Release Date: December 13th, 2018 (Nintendo Switch)
Genre: RPG, Adventure
ESRB: Everyone 10+ (Fantasy Violence, Mild Blood)
As I have said in a previous review, nostalgia is a hell of a drug. This is why Nintendo has released the NES and Super NES Classic Edition mini consoles, why Sony followed right after this with the Playstation Classic, and why backwards compatibility is a major publicity win for Microsoft. Even former console makers like Sega have gotten into the action with several collections, like the Sega Genesis Classics that was just recently ported to the Nintendo Switch. Sega, in fact, has even relaunched their Sega Ages brand of rereleases that began all the way in 1996 on the Sega Saturn. For the first time since September 2008, the brand has reappeared and, better yet, is seeing consistent releases in the West. After Sonic the Hedgehog and Thunder Force IV, the Nintendo Switch, the sole platform for these enhanced rereleases, now sees the release of the Master System RPG Phantasy Star.
Phantasy Star is widely considered one of the pioneers of RPGs and was one of the first story-driven games to be released in the West, as well as being one of the first games featuring a female protagonist. This version of the game has various additions and enhancements for old and new players alike, the most noticeable of which is the “Ages Mode” in the main menu. This is, for all intents and purposes, an easy mode that rebalances the game to make it easier by lowering the encounter rates and granting additional meseta (the game’s currency) and EXP. There is also an added codex that the player can refer to as they progress through the game to read up on the monsters that they have encountered during the playthrough. One of the best additions, though, is the option to have FM audio for the game. This brings a higher fidelity of sound and was hard to come by during the original release unless the player lived in Japan and had a certain system or expensive accessory.
Now, of course, a game first released back in 1987 was in the traditional 4:3 aspect ratio of the time. Luckily, the Nintendo Switch screen is 16:9 and with it comes almost an overabundance of display options the player can choose from to best fit how they want to experience this port. Of these options, we recommend at least turning off smoothing under display effect as it adds blurriness to the game screen. Also, for the purpose of reviewing this version as accurately as possible, we have opted to use a display mode that includes the quality-of-life additions of party info and the map to the side of the game screen. The party info is a modern-day convenience that is much appreciated and is almost essential because when the entire party dies, the game is over. With there being no auto-save, this can be a shock to newcomers who are not expecting it. As a longtime Pokémon player, once this happened the first time, my “save as much as possible” instincts kicked in to combat any unlucky RNG that may hit me.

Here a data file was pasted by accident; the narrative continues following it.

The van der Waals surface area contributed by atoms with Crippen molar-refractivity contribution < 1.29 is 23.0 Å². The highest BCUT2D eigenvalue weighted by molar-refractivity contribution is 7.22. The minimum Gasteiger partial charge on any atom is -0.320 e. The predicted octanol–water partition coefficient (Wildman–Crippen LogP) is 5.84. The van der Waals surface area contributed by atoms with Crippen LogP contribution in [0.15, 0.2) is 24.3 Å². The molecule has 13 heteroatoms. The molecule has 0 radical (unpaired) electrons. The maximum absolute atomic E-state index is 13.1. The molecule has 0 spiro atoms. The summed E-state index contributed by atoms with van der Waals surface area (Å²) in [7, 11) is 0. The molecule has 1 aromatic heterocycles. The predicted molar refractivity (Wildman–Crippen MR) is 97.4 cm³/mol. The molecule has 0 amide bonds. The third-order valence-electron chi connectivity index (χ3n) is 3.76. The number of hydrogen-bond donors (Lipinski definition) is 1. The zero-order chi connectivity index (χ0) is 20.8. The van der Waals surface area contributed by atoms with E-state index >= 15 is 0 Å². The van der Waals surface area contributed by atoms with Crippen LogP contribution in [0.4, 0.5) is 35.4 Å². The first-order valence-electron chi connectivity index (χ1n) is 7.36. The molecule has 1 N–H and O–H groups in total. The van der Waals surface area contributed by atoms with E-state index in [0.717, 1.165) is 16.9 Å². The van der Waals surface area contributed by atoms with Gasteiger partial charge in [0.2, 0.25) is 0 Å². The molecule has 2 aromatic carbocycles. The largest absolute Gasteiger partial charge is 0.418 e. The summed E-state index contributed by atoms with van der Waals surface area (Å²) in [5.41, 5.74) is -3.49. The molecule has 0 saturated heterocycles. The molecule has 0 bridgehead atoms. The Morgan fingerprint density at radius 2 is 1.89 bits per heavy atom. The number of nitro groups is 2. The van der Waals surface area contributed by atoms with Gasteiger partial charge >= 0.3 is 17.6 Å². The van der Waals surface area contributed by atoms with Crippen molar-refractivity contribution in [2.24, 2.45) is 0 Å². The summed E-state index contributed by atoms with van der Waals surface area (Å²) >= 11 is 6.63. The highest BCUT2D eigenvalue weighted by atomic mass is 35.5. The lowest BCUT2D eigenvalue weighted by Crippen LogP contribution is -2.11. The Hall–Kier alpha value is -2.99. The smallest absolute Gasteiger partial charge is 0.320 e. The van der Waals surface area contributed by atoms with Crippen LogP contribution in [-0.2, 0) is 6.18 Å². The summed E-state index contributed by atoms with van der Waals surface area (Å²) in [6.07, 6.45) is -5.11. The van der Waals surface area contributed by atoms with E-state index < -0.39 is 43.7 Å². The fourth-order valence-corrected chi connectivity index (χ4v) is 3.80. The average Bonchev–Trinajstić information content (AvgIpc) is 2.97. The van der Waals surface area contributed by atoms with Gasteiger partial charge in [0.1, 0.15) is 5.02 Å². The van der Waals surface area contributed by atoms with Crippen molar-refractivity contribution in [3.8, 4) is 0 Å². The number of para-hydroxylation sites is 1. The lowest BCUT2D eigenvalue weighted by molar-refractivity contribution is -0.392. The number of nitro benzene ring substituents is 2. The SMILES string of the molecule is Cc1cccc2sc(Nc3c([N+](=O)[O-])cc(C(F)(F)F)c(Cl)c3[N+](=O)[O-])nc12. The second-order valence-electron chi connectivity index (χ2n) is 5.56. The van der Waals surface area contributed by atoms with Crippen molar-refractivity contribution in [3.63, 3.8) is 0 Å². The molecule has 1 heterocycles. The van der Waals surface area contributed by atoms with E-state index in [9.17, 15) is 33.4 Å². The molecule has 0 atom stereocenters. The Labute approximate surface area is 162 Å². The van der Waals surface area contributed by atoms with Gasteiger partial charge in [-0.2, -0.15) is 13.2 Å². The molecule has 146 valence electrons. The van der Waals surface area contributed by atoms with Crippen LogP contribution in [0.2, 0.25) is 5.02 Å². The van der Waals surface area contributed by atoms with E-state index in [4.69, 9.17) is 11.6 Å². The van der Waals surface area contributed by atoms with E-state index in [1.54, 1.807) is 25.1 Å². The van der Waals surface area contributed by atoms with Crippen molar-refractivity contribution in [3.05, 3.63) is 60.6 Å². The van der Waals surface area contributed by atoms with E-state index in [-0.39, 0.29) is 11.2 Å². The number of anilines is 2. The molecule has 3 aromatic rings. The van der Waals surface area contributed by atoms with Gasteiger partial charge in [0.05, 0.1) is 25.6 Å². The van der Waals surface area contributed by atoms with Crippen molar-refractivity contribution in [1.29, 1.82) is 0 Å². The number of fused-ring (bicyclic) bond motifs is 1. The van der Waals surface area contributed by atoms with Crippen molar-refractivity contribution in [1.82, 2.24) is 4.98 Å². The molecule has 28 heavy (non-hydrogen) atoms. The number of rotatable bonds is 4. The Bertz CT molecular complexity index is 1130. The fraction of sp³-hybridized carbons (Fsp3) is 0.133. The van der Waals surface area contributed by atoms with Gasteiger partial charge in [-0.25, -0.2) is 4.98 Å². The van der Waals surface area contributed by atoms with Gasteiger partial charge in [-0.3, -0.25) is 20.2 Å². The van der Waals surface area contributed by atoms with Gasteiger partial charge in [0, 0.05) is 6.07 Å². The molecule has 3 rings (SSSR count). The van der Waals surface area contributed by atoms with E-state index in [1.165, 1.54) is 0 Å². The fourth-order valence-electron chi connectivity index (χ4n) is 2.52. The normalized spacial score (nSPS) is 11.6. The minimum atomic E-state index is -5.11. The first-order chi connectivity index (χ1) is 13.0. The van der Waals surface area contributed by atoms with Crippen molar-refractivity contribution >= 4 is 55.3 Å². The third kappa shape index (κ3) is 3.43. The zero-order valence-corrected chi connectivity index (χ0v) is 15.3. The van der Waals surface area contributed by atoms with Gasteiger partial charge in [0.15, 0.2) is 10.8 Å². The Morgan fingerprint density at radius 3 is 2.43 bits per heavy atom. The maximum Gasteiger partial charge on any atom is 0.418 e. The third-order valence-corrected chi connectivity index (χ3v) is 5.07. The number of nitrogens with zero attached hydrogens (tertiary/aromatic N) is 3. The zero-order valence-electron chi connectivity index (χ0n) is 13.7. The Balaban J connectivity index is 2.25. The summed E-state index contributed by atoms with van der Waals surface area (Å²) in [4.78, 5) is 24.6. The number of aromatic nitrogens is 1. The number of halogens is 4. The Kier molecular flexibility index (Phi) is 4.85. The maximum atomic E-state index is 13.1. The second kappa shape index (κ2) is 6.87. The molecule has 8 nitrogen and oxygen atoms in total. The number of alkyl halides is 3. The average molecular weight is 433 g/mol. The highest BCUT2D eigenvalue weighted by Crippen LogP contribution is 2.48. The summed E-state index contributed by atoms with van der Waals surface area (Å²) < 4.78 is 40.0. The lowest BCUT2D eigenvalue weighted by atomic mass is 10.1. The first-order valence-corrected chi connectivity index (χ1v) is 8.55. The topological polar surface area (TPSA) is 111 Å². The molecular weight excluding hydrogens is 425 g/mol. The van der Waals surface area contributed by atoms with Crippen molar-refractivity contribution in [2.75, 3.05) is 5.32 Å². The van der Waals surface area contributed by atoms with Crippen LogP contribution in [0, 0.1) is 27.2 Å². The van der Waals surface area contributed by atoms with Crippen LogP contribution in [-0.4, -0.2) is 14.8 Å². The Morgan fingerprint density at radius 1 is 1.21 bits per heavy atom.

The added map to the side of the game is less helpful over the entirety of the game, but is extremely helpful in the part of the game it is intended for: the dungeons. As the player makes their way through the dungeons, the map will fill in the revealed path. This makes life easier for the players and brings the game in line with modern franchises like Shin Megami Tensei and Etrian Odyssey. While the map could have been more useful in the overworld, it is still more than what the original had and for that, I am personally grateful for its addition. The last notable quality-of-life aspect is being able to configure the sparse controls of the game. We highly recommend this, as the menu would lead you to believe there are only two options until the player starts fiddling and opens up two more mappable commands. This lack of direction and explanation is an overarching theme; however, it does not detract from the game or this rerelease.
Phantasy Star’s pioneer status is unquestioned and there is a reason it has been rereleased several times over the years, as well as spawning a multitude of sequels. While a high definition remaster or even a full remake would be more appreciated, Sega Ages Phantasy Star serves as a mighty fine rerelease with some treasured quality-of-life additions. A low entry point, price-wise, also helps veterans of the game in purchasing the game if they so please. Even though there are some issues and the new quality-of-life additions are not complete home runs, there is a lot to love with this reissue. If I had one suggestion for the release, though, it would be to add a tip box to the displays with the party info and map. This way, tidbits that were not included in the original game, like the game ending when the entire party dies, can be added for the onboarding of new players. Overall, this is a great version of a highly influential game from the 1980’s that all RPG fans should play at least once.
Review copy provided by Sega.